But emails shared with the Flatwater Free Press tell a different story: For months, the Auburn public works general manager had been asking Brownville to sign a contract for water and sewer operations. The board never signed.

In Hayes’ eyes, the Board of Public Works quit. To residents, it looked like the village board fired the public utility by never signing a contract. 

Winkelman and a local contractor then took over water and sewer operations for the village. 

The entire recall effort happened because residents were angry at one board member, Winkelman told the Flatwater Free Press: her.

“The other two were collateral damage,” she said. 

Winkelman said at one point, a resident told her they’d stop the recall if she stepped down. 

When asked if there was anything the board could have done to stop the recall, Sailors said: “There wasn’t anything short of them getting rid of (Winkelman) … she’s just obviously the problem.” 

Winkelman said she still gets angry notes in her mailbox. The most recent, found on Saturday: “Crawl back where you came from,” scrawled on a scrap of paper, signed by Sailors.

Sailors denied writing the note.

“No, I did not do that. Believe me, I would say I did it,” Sailors said. “I did one time post on Facebook that I wish they would crawl back into the hole they came out of.” 


Winkelman and Vice were recalled in 48-29 and 45-32 votes, respectively. The third board member, Bailey Bindle, resigned weeks before the recall. The vote cost the village $2,163. 

The hope had been to recall all three, leaving only two board members and forcing an election to vote on an almost entirely new board. 

But because Bindle resigned before the vote, the board was able to appoint new members – not necessarily the people the recall supporters hoped to elect. 

Then, just before Thanksgiving, the board announced Winkelman and Vice would start new jobs for the village.

Both have four-year contracts setting their pay at $15 an hour. The contracts also include a termination clause guaranteeing their pay for the entirety of that four-year contract, which angered village residents even more. Brownville attorney Stephen Mossman said in a March interview that clause was “unenforceable.”

In his four months on the job, Vice hasn’t accepted pay for the work he’s done, said Hayes, the longtime board chairman. Winkelman has been paid for her work as utility supervisor, but hasn’t accepted pay for her work as deputy clerk. Village monthly expense reports reflect this.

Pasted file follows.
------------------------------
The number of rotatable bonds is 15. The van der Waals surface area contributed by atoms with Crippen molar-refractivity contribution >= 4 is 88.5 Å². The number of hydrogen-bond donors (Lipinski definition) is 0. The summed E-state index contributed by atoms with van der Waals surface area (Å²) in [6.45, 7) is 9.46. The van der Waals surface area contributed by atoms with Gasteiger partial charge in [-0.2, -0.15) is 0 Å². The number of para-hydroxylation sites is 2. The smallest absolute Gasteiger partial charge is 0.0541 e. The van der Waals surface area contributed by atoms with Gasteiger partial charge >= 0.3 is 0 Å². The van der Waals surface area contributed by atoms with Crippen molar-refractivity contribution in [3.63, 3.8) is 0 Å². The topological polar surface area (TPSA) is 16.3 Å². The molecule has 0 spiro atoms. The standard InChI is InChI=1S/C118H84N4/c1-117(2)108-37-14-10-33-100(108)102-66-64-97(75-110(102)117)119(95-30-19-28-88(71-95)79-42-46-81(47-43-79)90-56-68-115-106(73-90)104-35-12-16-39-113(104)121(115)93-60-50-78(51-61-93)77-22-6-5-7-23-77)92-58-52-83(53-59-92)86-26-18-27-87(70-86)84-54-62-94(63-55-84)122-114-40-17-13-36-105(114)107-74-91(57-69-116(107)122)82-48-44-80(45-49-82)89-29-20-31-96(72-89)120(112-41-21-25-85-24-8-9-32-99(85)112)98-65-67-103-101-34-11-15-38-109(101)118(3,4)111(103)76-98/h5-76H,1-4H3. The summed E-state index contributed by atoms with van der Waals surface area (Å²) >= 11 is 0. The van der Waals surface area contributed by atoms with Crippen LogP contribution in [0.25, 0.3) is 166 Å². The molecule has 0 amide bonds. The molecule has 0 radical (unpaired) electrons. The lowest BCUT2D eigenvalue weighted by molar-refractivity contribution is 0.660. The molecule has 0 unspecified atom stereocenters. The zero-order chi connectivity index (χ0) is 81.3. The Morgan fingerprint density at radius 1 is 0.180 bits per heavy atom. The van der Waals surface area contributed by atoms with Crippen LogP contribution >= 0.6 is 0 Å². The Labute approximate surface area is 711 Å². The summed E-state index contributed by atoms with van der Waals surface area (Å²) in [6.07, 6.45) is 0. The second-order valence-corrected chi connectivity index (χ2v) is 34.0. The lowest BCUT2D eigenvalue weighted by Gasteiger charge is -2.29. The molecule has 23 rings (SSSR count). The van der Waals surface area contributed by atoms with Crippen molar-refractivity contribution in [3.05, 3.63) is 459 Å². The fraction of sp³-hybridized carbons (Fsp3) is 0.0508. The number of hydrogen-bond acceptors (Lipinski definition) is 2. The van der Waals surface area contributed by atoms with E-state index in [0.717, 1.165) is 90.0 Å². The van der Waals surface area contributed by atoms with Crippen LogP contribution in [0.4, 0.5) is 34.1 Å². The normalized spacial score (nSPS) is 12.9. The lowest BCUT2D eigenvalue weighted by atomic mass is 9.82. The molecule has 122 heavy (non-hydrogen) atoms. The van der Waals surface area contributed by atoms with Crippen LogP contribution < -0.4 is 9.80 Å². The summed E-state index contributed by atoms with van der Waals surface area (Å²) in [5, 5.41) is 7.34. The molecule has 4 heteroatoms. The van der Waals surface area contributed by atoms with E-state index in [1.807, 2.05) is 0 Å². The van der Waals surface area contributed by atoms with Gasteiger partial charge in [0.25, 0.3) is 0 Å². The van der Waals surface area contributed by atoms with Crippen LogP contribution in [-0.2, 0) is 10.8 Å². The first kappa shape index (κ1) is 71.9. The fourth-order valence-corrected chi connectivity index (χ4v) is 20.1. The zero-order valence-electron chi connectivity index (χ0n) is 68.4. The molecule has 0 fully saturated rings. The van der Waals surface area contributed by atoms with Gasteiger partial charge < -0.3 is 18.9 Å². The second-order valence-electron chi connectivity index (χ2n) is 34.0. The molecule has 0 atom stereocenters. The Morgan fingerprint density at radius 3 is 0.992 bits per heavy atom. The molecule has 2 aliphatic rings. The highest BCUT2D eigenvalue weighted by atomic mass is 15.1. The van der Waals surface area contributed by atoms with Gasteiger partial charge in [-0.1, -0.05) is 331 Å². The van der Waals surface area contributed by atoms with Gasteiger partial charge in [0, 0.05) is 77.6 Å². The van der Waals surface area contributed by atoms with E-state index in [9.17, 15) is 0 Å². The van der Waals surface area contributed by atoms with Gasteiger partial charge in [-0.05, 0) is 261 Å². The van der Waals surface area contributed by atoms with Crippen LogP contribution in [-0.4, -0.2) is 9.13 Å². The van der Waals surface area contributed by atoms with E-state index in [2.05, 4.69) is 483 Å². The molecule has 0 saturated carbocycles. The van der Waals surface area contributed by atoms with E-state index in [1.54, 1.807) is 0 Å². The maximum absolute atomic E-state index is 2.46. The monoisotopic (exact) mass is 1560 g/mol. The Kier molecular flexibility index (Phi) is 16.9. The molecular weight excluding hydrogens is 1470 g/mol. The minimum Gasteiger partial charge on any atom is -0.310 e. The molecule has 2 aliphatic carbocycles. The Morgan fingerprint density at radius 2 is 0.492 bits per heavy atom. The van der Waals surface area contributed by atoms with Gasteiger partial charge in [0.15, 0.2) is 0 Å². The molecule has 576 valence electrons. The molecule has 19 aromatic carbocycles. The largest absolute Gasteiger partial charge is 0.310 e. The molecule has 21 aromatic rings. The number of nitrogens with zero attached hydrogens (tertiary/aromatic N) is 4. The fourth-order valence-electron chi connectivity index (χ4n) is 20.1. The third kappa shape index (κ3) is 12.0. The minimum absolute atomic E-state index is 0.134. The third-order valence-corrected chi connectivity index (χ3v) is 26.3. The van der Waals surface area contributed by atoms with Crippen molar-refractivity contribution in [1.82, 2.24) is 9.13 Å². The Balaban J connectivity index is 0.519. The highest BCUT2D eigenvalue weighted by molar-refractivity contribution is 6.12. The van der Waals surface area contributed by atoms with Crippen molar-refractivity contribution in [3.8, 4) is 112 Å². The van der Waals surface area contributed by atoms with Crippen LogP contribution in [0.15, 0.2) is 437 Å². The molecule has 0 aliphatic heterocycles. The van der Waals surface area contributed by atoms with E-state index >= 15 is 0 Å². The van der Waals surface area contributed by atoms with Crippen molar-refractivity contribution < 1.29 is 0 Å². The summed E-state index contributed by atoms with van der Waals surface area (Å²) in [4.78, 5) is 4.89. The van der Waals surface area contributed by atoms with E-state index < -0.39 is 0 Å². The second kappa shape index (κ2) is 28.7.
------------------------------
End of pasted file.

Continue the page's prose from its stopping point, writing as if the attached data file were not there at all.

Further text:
“My work is voluntary,” she said. “I’m here to better the village.” 

The village needed someone in those roles, Hayes said. As a board member, Vice had been overseeing a parks project that will bring $30,000 into the village. The board hired him to keep him on the project, Hayes said. 

Winkelman was the most qualified of the three applicants for the combined deputy clerk and utility supervisor position, he said. 

To residents who don’t agree with the hiring, Hayes said: “They had their chance to put in a resume.” 

The newly created jobs were posted publicly at the post office and village office, Hayes said. But the creation of these new positions was never discussed in board meetings – which village residents believe violates the Nebraska Open Meetings Act.  

“It was a pretty big slap in the face to me,” Wheeldon said. “That tells me you’re not necessarily representing the people of Brownville. We recalled those individuals for a reason.”


Two dozen Brownville residents parked on Main Street, filed into the Opera House and filled most of the folding chairs set out for the board’s March meeting.

The board and those assembled quickly started squabbling about a proposed ordinance. An ordinance outlining how Brownville spends money on holiday candy.

Sailors approached the microphone and asked: Why were leftover Christmas baskets taken to one local church but not the other?

She got no answer. 

Kay Fish complained of limited access to the village office, with the door often locked to the public while board members and their families get full access. 

The board allowed Fish to store books for the village Little Free Library in the building, but she said she could never get to her books to replenish the library.

“I think what the real issue is, is the location of where those books are stored,” one board member said. “That can be considered a fire hazard.”  

A resident shouted from the crowd: If the board was so concerned with fire safety, what about the gallons of old funnel cake oil stored in the basement?

Kristy Mertes, the clerk hired before Winkelman became deputy clerk, spoke up.

“I don’t even have a key to the village office anymore,” she said.

Since the recall, transparency and access to information have gotten worse, village residents told the Flatwater Free Press.